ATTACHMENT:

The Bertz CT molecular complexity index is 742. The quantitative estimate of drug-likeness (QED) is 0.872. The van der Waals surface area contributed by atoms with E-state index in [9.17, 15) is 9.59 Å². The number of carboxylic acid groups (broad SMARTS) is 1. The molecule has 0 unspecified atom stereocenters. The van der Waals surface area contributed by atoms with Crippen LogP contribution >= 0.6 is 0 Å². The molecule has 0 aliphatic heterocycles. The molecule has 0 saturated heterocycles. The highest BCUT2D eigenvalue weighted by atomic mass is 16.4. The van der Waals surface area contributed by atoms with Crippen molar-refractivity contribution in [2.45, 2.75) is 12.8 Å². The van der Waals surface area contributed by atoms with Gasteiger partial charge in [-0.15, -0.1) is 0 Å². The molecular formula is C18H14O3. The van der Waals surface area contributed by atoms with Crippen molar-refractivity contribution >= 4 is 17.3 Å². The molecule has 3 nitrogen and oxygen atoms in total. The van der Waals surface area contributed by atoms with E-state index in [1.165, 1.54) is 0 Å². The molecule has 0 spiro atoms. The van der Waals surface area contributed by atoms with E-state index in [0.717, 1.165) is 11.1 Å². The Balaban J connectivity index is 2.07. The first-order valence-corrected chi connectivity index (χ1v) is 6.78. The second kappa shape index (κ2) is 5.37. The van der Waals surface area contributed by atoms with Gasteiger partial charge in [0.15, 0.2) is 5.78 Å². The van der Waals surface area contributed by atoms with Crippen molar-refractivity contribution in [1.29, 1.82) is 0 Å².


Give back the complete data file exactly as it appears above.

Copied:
The Bertz CT molecular complexity index is 742. The quantitative estimate of drug-likeness (QED) is 0.872. The van der Waals surface area contributed by atoms with E-state index in [9.17, 15) is 9.59 Å². The number of carboxylic acid groups (broad SMARTS) is 1. The molecule has 0 unspecified atom stereocenters. The van der Waals surface area contributed by atoms with Crippen LogP contribution >= 0.6 is 0 Å². The molecule has 0 aliphatic heterocycles. The molecule has 0 saturated heterocycles. The highest BCUT2D eigenvalue weighted by atomic mass is 16.4. The van der Waals surface area contributed by atoms with Crippen molar-refractivity contribution in [2.45, 2.75) is 12.8 Å². The van der Waals surface area contributed by atoms with Gasteiger partial charge in [-0.15, -0.1) is 0 Å². The molecular formula is C18H14O3. The van der Waals surface area contributed by atoms with Crippen molar-refractivity contribution >= 4 is 17.3 Å². The molecule has 3 nitrogen and oxygen atoms in total. The van der Waals surface area contributed by atoms with E-state index in [1.165, 1.54) is 0 Å². The molecule has 0 spiro atoms. The van der Waals surface area contributed by atoms with E-state index in [0.717, 1.165) is 11.1 Å². The Balaban J connectivity index is 2.07. The first-order valence-corrected chi connectivity index (χ1v) is 6.78. The second kappa shape index (κ2) is 5.37. The van der Waals surface area contributed by atoms with Gasteiger partial charge in [0.15, 0.2) is 5.78 Å². The van der Waals surface area contributed by atoms with Crippen molar-refractivity contribution in [1.29, 1.82) is 0 Å².